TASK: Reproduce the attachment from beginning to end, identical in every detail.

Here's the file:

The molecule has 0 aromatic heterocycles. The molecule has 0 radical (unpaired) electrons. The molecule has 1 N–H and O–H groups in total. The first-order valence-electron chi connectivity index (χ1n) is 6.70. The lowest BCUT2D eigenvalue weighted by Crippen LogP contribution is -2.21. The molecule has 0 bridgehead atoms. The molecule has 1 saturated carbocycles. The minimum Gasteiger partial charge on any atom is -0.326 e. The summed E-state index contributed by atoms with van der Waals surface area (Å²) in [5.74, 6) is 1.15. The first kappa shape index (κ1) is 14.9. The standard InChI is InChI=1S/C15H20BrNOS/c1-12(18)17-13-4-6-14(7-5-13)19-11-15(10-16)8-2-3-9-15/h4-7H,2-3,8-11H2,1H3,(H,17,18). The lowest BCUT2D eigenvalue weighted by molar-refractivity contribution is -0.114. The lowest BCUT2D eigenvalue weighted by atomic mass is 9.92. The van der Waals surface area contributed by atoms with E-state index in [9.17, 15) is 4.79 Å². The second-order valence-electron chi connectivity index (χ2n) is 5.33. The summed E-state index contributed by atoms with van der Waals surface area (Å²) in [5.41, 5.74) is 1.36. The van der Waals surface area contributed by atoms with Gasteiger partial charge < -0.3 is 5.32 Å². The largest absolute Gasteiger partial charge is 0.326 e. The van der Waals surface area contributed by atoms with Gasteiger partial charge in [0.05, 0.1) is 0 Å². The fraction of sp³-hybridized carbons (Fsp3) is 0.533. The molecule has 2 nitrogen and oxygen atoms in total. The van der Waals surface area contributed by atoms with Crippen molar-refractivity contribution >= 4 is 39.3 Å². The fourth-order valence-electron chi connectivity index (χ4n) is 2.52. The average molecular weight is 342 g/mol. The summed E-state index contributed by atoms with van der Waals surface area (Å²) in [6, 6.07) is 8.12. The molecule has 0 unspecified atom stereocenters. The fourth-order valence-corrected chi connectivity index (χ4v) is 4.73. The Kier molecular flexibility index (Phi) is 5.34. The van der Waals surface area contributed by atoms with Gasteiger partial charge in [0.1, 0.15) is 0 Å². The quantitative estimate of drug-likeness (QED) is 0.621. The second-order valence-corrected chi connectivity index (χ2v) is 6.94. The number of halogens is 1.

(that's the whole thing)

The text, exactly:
The molecule has 0 aromatic heterocycles. The molecule has 0 radical (unpaired) electrons. The molecule has 1 N–H and O–H groups in total. The first-order valence-electron chi connectivity index (χ1n) is 6.70. The lowest BCUT2D eigenvalue weighted by Crippen LogP contribution is -2.21. The molecule has 0 bridgehead atoms. The molecule has 1 saturated carbocycles. The minimum Gasteiger partial charge on any atom is -0.326 e. The summed E-state index contributed by atoms with van der Waals surface area (Å²) in [5.74, 6) is 1.15. The first kappa shape index (κ1) is 14.9. The standard InChI is InChI=1S/C15H20BrNOS/c1-12(18)17-13-4-6-14(7-5-13)19-11-15(10-16)8-2-3-9-15/h4-7H,2-3,8-11H2,1H3,(H,17,18). The lowest BCUT2D eigenvalue weighted by molar-refractivity contribution is -0.114. The lowest BCUT2D eigenvalue weighted by atomic mass is 9.92. The van der Waals surface area contributed by atoms with E-state index in [9.17, 15) is 4.79 Å². The second-order valence-electron chi connectivity index (χ2n) is 5.33. The summed E-state index contributed by atoms with van der Waals surface area (Å²) in [5.41, 5.74) is 1.36. The van der Waals surface area contributed by atoms with Gasteiger partial charge < -0.3 is 5.32 Å². The largest absolute Gasteiger partial charge is 0.326 e. The van der Waals surface area contributed by atoms with Gasteiger partial charge in [0.05, 0.1) is 0 Å². The fraction of sp³-hybridized carbons (Fsp3) is 0.533. The molecule has 2 nitrogen and oxygen atoms in total. The van der Waals surface area contributed by atoms with Crippen molar-refractivity contribution >= 4 is 39.3 Å². The fourth-order valence-electron chi connectivity index (χ4n) is 2.52. The average molecular weight is 342 g/mol. The summed E-state index contributed by atoms with van der Waals surface area (Å²) in [6, 6.07) is 8.12. The molecule has 0 unspecified atom stereocenters. The fourth-order valence-corrected chi connectivity index (χ4v) is 4.73. The Kier molecular flexibility index (Phi) is 5.34. The van der Waals surface area contributed by atoms with Gasteiger partial charge in [0.1, 0.15) is 0 Å². The quantitative estimate of drug-likeness (QED) is 0.621. The second-order valence-corrected chi connectivity index (χ2v) is 6.94. The number of halogens is 1.